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A boy with enlarging hands and feet
  1. Rakesh Biswas1,
  2. C L Aravinda2,
  3. Kasthuri A Srinivasan2
  1. 1
    People’s College of Medical Sciences, Medicine, People’s College of Medical Sciences, Bhanpur bypass road, Bhopal, 462010, India
  2. 2
    Vydehi Institute Of Medical Sciences, Medicine, Whitefiled, Bangalore, 560066, India
  1. Rakesh Biswas, rakesh7biswas{at}

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A teenager presented with a complaint of progressive headache and painful swelling of the wrists. He had spade-like hands and feet along with increased heel pad thickness, increased shoe and ring tightening, characteristic coarse facial features, and a large fleshy nose that had developed over the past few months

He was initially screened with a computed tomography (CT) scan of the head and serum IGF-1, both of which turned out to be normal. Finally, an x ray of the wrist revealed the diagnosis (fig 1).

Figure 1

Periostitis: symmetric osseous thickening.

Pachydermoperiostosis is also known as primary hypertrophic osteoarthropathy. The clinical manifestations of patients with pachydermoperiostosis vary. These manifestations include those of the complete form (pachydermia, periostitis, cutis vertices gyrata) and those of the incomplete form (sparing of the scalp, forme fruste, pachydermia with minimal or absent periostitis). Enlargement of the hands and feet, clubbing of the distal fingers and toes, coarsening of the skin of the face and scalp with ptosis, furrowing and oiliness of cutaneous tissue, excessive sweating, fatigability, pain in bones and joints, hepatosplenomegaly anaemia, and endocrine abnormalities may be seen.1,2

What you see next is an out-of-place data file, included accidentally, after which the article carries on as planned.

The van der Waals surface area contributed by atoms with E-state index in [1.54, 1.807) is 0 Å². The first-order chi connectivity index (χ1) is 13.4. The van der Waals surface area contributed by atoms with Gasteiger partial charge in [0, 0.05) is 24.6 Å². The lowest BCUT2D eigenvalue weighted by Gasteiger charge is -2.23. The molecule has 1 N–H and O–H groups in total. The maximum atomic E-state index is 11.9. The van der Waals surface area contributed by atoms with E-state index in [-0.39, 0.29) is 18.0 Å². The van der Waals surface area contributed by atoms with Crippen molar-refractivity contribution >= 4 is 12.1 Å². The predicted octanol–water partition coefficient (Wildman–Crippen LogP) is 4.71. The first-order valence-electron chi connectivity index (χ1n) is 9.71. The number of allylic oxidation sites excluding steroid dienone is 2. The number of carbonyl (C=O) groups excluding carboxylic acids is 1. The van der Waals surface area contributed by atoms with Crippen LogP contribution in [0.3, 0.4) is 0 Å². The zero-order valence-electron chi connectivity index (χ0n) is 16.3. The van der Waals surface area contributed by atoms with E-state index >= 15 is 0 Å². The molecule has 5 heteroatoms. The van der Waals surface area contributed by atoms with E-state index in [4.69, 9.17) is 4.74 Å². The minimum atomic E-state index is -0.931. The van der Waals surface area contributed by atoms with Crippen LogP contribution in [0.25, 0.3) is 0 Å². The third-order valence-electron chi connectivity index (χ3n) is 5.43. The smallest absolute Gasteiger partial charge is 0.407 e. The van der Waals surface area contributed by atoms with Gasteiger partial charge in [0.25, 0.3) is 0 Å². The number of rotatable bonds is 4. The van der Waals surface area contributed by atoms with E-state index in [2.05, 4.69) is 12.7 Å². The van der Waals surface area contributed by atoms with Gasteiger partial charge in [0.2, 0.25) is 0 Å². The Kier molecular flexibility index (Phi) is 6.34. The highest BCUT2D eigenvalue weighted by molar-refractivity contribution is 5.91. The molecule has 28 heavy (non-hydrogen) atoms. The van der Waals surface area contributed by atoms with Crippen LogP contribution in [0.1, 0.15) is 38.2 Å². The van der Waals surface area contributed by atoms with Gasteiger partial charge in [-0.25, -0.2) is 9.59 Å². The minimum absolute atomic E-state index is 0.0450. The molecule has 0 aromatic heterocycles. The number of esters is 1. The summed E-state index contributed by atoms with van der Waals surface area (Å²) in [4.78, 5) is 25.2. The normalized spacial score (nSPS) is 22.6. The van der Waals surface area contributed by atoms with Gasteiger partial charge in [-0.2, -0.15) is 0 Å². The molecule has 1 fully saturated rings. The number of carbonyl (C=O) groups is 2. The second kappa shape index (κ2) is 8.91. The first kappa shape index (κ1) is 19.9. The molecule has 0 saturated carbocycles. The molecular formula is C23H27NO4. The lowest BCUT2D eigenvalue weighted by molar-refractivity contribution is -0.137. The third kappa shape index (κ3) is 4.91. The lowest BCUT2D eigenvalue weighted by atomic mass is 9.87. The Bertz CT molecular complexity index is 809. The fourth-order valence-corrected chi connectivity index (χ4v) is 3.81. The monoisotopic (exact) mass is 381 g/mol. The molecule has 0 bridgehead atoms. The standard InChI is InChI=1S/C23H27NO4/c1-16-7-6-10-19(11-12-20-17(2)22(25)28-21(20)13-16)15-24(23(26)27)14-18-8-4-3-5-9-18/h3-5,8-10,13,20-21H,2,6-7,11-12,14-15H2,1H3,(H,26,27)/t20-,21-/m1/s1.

The predominant radiographic feature of pachydermoperiostitis is periostitis, which is depicted as symmetric osseous thickening. Periostitis mostly affects the tubular bones of the limbs, especially the radius, ulna, tibia, and fibula, although the pelvis, carpus, tarsus, metacarpals, metatarsals, and phalanges can be involved.

Periosteal proliferation is usually dishevelled and associated with irregular excrescences and diaphyseal expansion. Periosteal proliferation begins in the epiphyseal region at the tendon–muscle attachment. Rarely, thickening of the calvarium and skull base is seen.3



  • Competing interests: none.